Chuck Schumer knows his job as Senate Majority Leader is in big trouble next year.
The 2024 Senate map is far more favorable for Republicans than 2022’s was.
But Chuck Schumer is shaking in his loafers over this potential new colleague hits far too close to home.
While many conservatives had high hopes for the 2022 Midterms, the U.S. Senate’s map last year always favored Democrats with Republicans having to defend more swing and open seats.
But the opposite is true in 2024.
Next year Republicans will be defending two seats that could be considered competitive – whereas Democrats will have to defend nine seats that are equally or even more competitive.
Republican Senators Ted Cruz of Texas and Rick Scott of Florida will enter their respective races as favorites.
However, the election cycle got off to a rocky start early for Democrats, when incumbent Sen. Kyrsten Sinema of Arizona – who is up for re-election next year – left the party and enrolled as an independent.
Then Democrat Sen. Debbie Stabenow announced she would retire rather than face Michigan voters again on the ballot in 2024.
Meanwhile the terms are up for democrat incumbents: Sherrod Brown of Ohio; Jon Tester of Montana; Jacky Rosen of Nevada; Bob Casey of Pennsylvania; Tim Kaine of Virginia; Joe Manchin of West Virginia and Tammy Baldwin of Wisconsin.
The last thing Democrat Senate Majority Leader Chuck Schumer wanted was to add his home state of New York to the list of competitive races.
But that might be the case now that former Rep. Lee Zeldin is saying he’s eyeing a bid for Senate next year.
“We’ll keep an eye on the race,” Zeldin said in Albany while visiting state lawmakers. “If we did run, it would be an extremely competitive race.”
Zeldin slammed Gillibrand’s record in eye-brow raising CPAC speech
Zeldin has already launched a national PAC, raising rumors of his potential Senate bid against incumbent Democrat Sen. Kirsten Gillibrand.
The two-term Senator recently sent out a fundraising email to her supporters suggesting she would need a sizable warchest if Zeldin is to challenge her in 2024.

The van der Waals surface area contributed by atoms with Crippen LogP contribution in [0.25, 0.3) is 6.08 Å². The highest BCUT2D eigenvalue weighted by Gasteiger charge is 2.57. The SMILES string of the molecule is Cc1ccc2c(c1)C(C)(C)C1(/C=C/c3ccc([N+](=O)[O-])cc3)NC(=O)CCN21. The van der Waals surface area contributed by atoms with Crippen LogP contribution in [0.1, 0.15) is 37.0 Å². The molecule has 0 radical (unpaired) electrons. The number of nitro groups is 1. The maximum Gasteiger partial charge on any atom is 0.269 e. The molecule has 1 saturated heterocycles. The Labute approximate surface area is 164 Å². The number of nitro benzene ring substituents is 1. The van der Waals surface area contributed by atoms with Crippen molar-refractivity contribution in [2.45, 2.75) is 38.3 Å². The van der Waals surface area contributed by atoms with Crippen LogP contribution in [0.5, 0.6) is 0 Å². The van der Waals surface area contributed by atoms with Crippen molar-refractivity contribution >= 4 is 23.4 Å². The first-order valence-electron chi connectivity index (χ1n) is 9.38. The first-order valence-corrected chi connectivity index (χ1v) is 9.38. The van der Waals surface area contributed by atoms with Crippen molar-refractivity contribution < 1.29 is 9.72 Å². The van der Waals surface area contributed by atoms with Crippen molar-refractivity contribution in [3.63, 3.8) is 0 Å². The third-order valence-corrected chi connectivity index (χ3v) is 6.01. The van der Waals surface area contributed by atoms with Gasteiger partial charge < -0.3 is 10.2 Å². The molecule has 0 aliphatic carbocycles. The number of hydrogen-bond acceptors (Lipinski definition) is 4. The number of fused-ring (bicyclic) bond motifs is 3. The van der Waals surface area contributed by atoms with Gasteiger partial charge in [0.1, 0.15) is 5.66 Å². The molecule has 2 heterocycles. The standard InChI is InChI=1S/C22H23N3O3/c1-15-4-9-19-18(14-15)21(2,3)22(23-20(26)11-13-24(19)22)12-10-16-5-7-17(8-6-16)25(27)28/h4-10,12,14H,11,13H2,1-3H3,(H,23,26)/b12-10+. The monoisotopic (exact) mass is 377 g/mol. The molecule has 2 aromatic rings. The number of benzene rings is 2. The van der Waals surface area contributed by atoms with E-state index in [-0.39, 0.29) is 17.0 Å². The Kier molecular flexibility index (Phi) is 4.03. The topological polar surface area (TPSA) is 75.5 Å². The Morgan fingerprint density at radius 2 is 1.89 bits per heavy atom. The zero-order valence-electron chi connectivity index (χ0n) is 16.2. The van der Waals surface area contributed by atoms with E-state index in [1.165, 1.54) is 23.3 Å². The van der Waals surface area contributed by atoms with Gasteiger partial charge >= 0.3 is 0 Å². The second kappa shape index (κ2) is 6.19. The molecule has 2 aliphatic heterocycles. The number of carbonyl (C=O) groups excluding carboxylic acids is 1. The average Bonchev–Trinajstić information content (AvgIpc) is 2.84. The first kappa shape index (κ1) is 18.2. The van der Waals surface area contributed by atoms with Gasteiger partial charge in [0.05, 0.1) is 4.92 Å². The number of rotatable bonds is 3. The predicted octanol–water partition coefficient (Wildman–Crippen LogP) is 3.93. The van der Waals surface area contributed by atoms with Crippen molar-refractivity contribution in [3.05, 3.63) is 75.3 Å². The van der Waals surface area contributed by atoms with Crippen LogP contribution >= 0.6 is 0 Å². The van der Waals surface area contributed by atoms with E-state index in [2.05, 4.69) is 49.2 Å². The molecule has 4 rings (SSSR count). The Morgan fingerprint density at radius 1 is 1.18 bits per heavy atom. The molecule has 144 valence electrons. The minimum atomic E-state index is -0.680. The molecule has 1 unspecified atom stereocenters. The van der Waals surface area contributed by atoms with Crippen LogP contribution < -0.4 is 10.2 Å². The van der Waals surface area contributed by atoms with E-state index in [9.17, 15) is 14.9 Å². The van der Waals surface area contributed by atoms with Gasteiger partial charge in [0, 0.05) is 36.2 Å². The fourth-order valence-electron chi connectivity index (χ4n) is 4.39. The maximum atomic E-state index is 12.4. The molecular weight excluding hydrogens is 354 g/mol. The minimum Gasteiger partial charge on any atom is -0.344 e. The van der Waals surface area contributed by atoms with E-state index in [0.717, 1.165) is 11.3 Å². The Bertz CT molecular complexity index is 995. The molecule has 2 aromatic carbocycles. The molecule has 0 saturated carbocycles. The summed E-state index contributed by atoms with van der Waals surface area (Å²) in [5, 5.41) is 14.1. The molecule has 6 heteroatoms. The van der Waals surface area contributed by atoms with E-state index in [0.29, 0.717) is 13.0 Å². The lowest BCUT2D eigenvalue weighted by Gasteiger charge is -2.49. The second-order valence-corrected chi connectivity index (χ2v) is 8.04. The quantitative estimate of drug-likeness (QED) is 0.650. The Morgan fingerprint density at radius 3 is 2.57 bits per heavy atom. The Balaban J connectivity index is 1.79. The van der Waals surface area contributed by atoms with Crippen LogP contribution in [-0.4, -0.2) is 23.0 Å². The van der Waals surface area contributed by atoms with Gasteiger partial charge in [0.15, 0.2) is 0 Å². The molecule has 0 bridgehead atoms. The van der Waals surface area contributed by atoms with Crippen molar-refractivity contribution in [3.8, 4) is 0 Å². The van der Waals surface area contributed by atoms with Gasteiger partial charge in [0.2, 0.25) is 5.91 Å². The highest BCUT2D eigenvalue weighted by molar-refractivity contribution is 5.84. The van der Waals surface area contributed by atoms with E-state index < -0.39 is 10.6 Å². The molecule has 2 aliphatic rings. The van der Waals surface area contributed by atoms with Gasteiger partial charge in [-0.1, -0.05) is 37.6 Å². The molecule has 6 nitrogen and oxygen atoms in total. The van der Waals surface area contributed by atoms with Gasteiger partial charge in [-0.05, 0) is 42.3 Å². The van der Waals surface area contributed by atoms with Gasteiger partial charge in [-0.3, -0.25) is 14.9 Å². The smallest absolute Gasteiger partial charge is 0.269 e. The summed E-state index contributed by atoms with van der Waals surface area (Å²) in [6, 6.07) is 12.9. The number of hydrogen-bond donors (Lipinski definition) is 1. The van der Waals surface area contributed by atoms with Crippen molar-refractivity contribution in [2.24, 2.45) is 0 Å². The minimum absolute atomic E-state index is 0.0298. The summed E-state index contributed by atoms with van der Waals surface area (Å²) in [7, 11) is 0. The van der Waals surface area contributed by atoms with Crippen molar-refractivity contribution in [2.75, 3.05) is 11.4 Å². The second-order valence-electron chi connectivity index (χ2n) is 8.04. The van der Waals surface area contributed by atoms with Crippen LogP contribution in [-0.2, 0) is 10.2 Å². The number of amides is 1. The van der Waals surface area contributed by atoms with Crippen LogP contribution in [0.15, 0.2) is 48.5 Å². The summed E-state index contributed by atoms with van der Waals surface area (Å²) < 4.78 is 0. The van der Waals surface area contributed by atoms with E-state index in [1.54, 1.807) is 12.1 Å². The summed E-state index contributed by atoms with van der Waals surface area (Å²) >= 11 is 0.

“Our potential Republican opponent, Lee Zeldin, just attacked Kirsten Gillibrand on Twitter,” the email read. “As we gear up for the tough reelection fight ahead, we know this is only the beginning.”
Gillibrand alerted supporters that Zeldin is a threat to the Democrat’s Senate Majority
The attack she’s referencing comments Zeldin made at CPAC calling Gillibrand “forgettable” and “unaccomplished.”
“Senator-what’s-her-name is wasting a senate seat inside New York — and New Yorkers are getting rolled and screwed, because we have a senator who is not doing a good job representing all of us in New York,” Zeldin said.
Zeldin was one of only a few bright sports for the GOP in the 2022 midterm elections.
In a race that was never supposed to be close, the then-Congressman from Long Island ran an incredibly strong campaign against incumbent Democrat Gov. Kathy Hochul – hitting her hard and often for being soft on crime.
In the end, Zeldin – who was never given a chance at being competitive by the so-called political “experts” — lost by just 5.5-points.
To give an idea of scope, in 2018, Democrat Gov. Andrew Cuomo won re-election by about 23.5-points.
In the 2020 presidential election, Joe Biden carried New York state by 23-points, only a half-point off of Cuomo’s 2018 gubernatorial pace.
Zeldin’s impressive performance at the top of the ticket was enough to lift several congressional candidates in the Empire State, and allowed the GOP to pick up four seats – enough to give Republicans the majority in the US House.
On a night where the GOP couldn’t win in the suburbs of Kansas, they made huge gains in New York’s blue turf – and much of the credit goes to Zeldin.
However, a big difference between a gubernatorial race and a senate race is that local issues that cut across party lines can often come into play in a race for governor.
The same is typically not true in senate races, where federal issues tend to rule the day.
New York hasn’t had a Republican Senator since Alfonse D’Amato – who was first elected in 1980 and served until losing in a landslide to Schumer in 1998.
Meanwhile, the Empire State’s last Republican governor, George Pataki, left office when he was term-limited out in 2009.
Stay tuned to Blue State Blues for any updates to this ongoing story.